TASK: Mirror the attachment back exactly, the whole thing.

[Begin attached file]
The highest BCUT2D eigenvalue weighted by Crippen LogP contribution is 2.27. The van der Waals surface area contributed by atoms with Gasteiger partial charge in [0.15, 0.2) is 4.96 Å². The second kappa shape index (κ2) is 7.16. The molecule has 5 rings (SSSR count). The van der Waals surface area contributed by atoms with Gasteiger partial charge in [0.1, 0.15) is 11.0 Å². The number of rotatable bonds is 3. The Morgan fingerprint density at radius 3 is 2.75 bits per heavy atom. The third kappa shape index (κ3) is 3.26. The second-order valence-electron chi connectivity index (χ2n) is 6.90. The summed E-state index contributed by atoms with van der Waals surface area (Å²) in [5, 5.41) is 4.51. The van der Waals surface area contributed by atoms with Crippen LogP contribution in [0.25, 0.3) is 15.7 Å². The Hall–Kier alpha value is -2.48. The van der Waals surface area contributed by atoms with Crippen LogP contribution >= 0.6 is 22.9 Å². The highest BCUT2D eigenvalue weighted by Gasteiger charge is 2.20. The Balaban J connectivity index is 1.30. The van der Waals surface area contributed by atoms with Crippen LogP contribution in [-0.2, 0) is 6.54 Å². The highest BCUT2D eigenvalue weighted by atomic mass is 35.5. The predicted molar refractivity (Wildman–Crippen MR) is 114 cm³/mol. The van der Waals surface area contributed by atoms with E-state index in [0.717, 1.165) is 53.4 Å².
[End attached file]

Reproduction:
The highest BCUT2D eigenvalue weighted by Crippen LogP contribution is 2.27. The van der Waals surface area contributed by atoms with Gasteiger partial charge in [0.15, 0.2) is 4.96 Å². The second kappa shape index (κ2) is 7.16. The molecule has 5 rings (SSSR count). The van der Waals surface area contributed by atoms with Gasteiger partial charge in [0.1, 0.15) is 11.0 Å². The number of rotatable bonds is 3. The Morgan fingerprint density at radius 3 is 2.75 bits per heavy atom. The third kappa shape index (κ3) is 3.26. The second-order valence-electron chi connectivity index (χ2n) is 6.90. The summed E-state index contributed by atoms with van der Waals surface area (Å²) in [5, 5.41) is 4.51. The van der Waals surface area contributed by atoms with Crippen LogP contribution in [0.25, 0.3) is 15.7 Å². The Hall–Kier alpha value is -2.48. The van der Waals surface area contributed by atoms with Crippen LogP contribution >= 0.6 is 22.9 Å². The highest BCUT2D eigenvalue weighted by Gasteiger charge is 2.20. The Balaban J connectivity index is 1.30. The van der Waals surface area contributed by atoms with Crippen LogP contribution in [-0.2, 0) is 6.54 Å². The highest BCUT2D eigenvalue weighted by atomic mass is 35.5. The predicted molar refractivity (Wildman–Crippen MR) is 114 cm³/mol. The van der Waals surface area contributed by atoms with E-state index in [0.717, 1.165) is 53.4 Å².